Hum. Genet. 33, 331--334 (1976) © by Springer-Verlag 1976

Tertiary Trisomy, 47, XX, + 14q--, Resulting from Maternal Balanced Translocation, 46, XX, t(14; 16)(q 11 ;q24) S. R o b e r t Y o u n g l, Denis M. D o n o v a n 1, H a r r y A. Greer 1, K a y B u t c h 2, a n d D a v i d C. P o t t e r a i William S. Hall Psychiatric Institute, South Carolina Department of Mental Health, Columbia, South Carolina Department of Obstetrics and Gynecology, Richland Memorial Hospital, Columbia, South Carolina 3 Franklin McLean Memorial Research Institute*, Chicago, Illinois Received December 14, 1975 / April 19, 1976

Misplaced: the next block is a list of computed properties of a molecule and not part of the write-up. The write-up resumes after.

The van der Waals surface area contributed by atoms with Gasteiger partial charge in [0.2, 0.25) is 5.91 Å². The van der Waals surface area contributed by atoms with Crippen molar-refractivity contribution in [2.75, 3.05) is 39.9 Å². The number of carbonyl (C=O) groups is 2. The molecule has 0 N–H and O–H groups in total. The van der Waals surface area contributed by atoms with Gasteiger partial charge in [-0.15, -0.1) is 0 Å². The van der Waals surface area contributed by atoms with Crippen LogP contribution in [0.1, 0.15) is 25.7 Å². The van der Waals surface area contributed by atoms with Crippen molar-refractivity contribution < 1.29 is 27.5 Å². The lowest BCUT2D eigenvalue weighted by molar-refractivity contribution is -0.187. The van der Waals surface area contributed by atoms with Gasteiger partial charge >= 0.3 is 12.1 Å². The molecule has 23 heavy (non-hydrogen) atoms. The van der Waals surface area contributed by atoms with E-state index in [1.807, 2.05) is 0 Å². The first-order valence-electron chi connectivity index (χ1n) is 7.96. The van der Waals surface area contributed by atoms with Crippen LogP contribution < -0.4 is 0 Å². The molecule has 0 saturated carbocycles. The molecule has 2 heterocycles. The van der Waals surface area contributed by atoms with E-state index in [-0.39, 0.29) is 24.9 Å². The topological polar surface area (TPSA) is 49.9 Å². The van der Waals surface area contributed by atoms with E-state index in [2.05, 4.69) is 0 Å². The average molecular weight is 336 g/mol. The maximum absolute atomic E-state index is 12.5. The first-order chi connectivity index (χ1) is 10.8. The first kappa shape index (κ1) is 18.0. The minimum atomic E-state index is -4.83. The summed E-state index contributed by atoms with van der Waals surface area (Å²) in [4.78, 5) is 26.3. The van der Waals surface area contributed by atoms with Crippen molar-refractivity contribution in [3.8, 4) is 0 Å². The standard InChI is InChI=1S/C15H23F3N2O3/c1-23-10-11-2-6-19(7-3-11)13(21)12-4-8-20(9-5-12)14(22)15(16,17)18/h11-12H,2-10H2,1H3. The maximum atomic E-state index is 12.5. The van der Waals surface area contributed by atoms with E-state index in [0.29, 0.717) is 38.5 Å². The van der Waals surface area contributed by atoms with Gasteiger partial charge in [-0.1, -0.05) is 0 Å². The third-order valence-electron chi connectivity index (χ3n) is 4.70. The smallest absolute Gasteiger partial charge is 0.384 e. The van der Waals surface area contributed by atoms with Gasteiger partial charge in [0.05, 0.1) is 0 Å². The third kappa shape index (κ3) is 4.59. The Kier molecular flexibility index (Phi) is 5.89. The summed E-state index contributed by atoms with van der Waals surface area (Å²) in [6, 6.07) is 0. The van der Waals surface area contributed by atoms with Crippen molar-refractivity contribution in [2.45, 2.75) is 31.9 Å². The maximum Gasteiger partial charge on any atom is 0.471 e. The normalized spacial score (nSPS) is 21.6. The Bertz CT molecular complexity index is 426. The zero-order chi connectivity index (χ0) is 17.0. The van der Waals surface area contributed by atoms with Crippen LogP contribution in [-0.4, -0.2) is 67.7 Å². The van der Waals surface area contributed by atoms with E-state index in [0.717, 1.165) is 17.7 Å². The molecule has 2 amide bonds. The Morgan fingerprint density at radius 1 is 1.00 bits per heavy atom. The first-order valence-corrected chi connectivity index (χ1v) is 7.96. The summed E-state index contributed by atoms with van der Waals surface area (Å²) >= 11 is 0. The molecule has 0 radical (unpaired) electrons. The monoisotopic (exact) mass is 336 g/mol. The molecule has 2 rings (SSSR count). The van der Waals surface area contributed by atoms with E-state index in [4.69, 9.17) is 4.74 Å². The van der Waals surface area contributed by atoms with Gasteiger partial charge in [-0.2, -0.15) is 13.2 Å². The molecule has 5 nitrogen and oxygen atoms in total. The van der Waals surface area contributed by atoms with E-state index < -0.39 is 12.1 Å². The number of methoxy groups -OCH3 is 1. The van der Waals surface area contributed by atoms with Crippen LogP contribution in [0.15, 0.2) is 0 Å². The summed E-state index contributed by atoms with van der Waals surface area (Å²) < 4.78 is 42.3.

Summary. A 3-year-old child with tertiary trisomy 14 (q-14q--), daughter of a mother with a balanced reciprocal translocation [46,XX,t(14;16)(qll;@4)] is presented. Craniostenosis and developmental retardation were the primary presenting features in this patient. Introduction F u l l t r i s o m y 14 has been described in a s p o n t a n e o u s a b o r t i o n (Kajii et al., 1972) a n d is claimed in a 2 ~ - y e a r - o l d girl with m u l t i p l e m a l f o r m a t i o n s (Murken et al., 1970). There h a v e been several r e p o r t s of t r i s o m y for t h e s h o r t arms, c e n t r o m e r e a n d one h a l f or m o r e of t h e long arms of 14 (Allderdiee et al., 1971 ; S h o r t et al., 1972; Reiss et al., 1972; L a u r e n t et al., 1973). F r y n s et al. (1974) r e p o r t a 7-year-old girl who is trisomic for j u s t t h e s h o r t arms, e e n t r o m e r e a n d small a m o u n t of p r o x i m a l long a r m of 14. This girl's m o t h e r a p p e a r s t o be a b a l a n c e d carrier of this 14q c h r o m o s o m e a n d a 14/19 t r a n s l o c a t i o n chromosome. There is one r e p o r t of a t r i s o m y of t h e t e r m i n a l p o r t i o n of 14 a n d deficiency of t h e t e l o m e r e of 21 (Pfeiffer et al., 1973). W e r e p o r t here a 3-year-old girl w i t h t r i s o m y of t h e s h o r t arms, centromere a n d a small p o r t i o n of t h e p r o x i m a l long arms of 14 whose m o t h e r a p p e a r s to h a v e t h e b a l a n c e d reciprocal t r a n s l o e a t i o n involving chromosome 16. ease Report The propositus (Figs. 1 and 2) was age 3 when she presented for examination because of developmental retardation. Her past history revealed her to have been the first born of apparently normal unrelated parents then age 26 (mother) and 24 (father). The prenatal course was complicated by premature rupture of the membranes at 36 weeks gestation requiring delivery by C section. The infant's birth weight was 1970 g and head circumference (IIC) 31.5 em and the neonatal course was complicated by the discovery of sagittal suture eraniostenosis. The infant's eraniostenosis required two neurosurgical procedures at 2~/2 and at 10 months of age. A third procedure to correct a CSF leak was performed at 1 year of age. * Operated by the University of Chicago for the U.S. Energy Research and Development Administration. This study was supported by the South Carolina Department of Mental Health.